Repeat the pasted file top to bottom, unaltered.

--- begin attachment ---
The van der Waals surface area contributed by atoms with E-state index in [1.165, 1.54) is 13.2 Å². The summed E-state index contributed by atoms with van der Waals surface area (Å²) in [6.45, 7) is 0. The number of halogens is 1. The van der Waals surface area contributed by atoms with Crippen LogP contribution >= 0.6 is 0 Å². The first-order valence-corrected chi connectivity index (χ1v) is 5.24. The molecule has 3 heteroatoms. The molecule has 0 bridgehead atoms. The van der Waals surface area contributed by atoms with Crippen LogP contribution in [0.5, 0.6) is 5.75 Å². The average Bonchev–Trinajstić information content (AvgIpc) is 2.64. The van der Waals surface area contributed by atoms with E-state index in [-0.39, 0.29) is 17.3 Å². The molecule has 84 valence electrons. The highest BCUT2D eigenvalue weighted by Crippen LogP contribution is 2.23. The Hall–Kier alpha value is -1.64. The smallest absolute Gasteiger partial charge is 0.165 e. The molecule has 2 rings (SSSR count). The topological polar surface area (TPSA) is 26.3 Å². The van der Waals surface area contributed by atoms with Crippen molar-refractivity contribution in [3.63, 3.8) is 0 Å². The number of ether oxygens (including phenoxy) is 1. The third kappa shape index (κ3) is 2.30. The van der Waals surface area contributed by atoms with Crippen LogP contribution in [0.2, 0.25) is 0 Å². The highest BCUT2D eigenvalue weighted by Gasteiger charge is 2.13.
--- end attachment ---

The van der Waals surface area contributed by atoms with E-state index in [1.165, 1.54) is 13.2 Å². The summed E-state index contributed by atoms with van der Waals surface area (Å²) in [6.45, 7) is 0. The number of halogens is 1. The van der Waals surface area contributed by atoms with Crippen LogP contribution >= 0.6 is 0 Å². The first-order valence-corrected chi connectivity index (χ1v) is 5.24. The molecule has 3 heteroatoms. The molecule has 0 bridgehead atoms. The van der Waals surface area contributed by atoms with Crippen LogP contribution in [0.5, 0.6) is 5.75 Å². The average Bonchev–Trinajstić information content (AvgIpc) is 2.64. The van der Waals surface area contributed by atoms with E-state index in [-0.39, 0.29) is 17.3 Å². The molecule has 84 valence electrons. The highest BCUT2D eigenvalue weighted by Crippen LogP contribution is 2.23. The Hall–Kier alpha value is -1.64. The smallest absolute Gasteiger partial charge is 0.165 e. The molecule has 2 rings (SSSR count). The topological polar surface area (TPSA) is 26.3 Å². The van der Waals surface area contributed by atoms with Crippen molar-refractivity contribution in [3.63, 3.8) is 0 Å². The number of ether oxygens (including phenoxy) is 1. The third kappa shape index (κ3) is 2.30. The van der Waals surface area contributed by atoms with Crippen LogP contribution in [0.2, 0.25) is 0 Å². The highest BCUT2D eigenvalue weighted by Gasteiger charge is 2.13.